Photo of a box of baked goodsLast month, the company Wildgrain reached out to me to see if I wanted a review box of their artisan sourdough breads and pasta. I did a little research, and saw nothing but positive reviews about Wildgrain's products and services. Now that I've worked with the company and baked their breads, I couldn't agree more.

Here's how their delivery subscription works. For $89 a month (which includes shipping), you receive a box of frozen goodies. A typical box includes three loaves of sourdough bread, two packages of hand-cut pasta, a bag of sourdough rolls, and a bag of croissants. Everything arrives frozen, ready for the freezer. The products are non-GMO and vegetarian, use unbleached flour, and contain no artificial colors.

photo of a sourdough bread loafMy box contained a plain sourdough loaf, a sourdough sesame seed loaf, a sourdough cranberry pecan loaf, fresh fettuccine, fresh tonnarelli, chocolate croissants, and sourdough rolls. One of the really great things about the Wildgrain products is that you bake directly from the freezer. No thawing required. You simply preheat the oven as directed, place the bread directly on the oven rack (croissants go on sheet pan) and wait about 25 minutes for the magic to happen. The hardest part of baking Wildgrain bread is letting it sit for 10-15 minutes so it can cool a bit and finish baking. The bread smells sooooo good, you want to eat it immediately. Okay, so I confess, we did eat the rolls pretty much right away.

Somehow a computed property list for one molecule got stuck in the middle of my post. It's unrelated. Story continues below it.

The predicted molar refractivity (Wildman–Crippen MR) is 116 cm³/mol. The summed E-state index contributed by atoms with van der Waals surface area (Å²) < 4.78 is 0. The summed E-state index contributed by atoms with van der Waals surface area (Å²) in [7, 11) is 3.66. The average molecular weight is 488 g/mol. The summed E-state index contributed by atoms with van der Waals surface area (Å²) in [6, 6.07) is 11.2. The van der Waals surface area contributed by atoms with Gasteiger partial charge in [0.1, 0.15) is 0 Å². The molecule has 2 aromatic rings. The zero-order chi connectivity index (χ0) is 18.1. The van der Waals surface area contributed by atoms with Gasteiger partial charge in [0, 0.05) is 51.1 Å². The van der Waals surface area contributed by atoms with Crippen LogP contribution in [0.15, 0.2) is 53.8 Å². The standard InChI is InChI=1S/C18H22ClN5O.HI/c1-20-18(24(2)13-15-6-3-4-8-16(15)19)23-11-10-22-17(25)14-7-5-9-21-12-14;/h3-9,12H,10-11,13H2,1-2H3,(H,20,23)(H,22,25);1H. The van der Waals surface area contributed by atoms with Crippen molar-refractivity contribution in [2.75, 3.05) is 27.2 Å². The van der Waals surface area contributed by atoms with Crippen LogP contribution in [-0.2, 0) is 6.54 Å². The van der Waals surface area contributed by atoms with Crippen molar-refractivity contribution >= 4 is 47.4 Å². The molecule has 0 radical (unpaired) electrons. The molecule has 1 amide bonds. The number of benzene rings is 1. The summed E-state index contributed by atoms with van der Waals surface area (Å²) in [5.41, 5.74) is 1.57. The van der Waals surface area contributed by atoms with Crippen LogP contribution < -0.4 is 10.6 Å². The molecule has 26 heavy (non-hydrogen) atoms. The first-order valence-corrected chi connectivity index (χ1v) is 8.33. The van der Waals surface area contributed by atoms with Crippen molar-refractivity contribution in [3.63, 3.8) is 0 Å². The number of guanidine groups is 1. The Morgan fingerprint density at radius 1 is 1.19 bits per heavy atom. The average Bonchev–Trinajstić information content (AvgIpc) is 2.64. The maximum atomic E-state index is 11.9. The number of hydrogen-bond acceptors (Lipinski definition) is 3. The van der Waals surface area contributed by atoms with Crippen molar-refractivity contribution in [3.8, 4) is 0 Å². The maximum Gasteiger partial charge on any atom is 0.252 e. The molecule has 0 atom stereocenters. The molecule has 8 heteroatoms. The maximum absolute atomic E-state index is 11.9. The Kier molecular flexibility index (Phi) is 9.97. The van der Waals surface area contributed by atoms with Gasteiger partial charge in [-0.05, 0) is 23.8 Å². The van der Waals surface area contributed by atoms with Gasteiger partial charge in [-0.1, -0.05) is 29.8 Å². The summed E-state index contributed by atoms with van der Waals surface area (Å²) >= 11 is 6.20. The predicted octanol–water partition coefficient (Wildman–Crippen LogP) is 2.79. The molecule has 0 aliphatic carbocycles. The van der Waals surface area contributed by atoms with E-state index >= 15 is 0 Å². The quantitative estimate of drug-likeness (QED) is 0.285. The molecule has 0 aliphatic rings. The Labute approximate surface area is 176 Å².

photo of chocolate croissantsThe breads and rolls are everything you want from a sourdough: crusty crust with a tangy soft interior (see my photo). The chocolate croissants (see my photo) were to die for. Seriously good and not overly sweet. Both pastas cooked quickly and were every bit as delicious as any fresh pasta I've had.

When I did a price comparison with local artisan bakeries and vendors at our farmer's markets, I found the cost for Wildgrain to be competitive both for the sourdough bread and fresh pasta. The advantage of a Wildgrain subscription is that you have the breads on hand for spontaneous baking.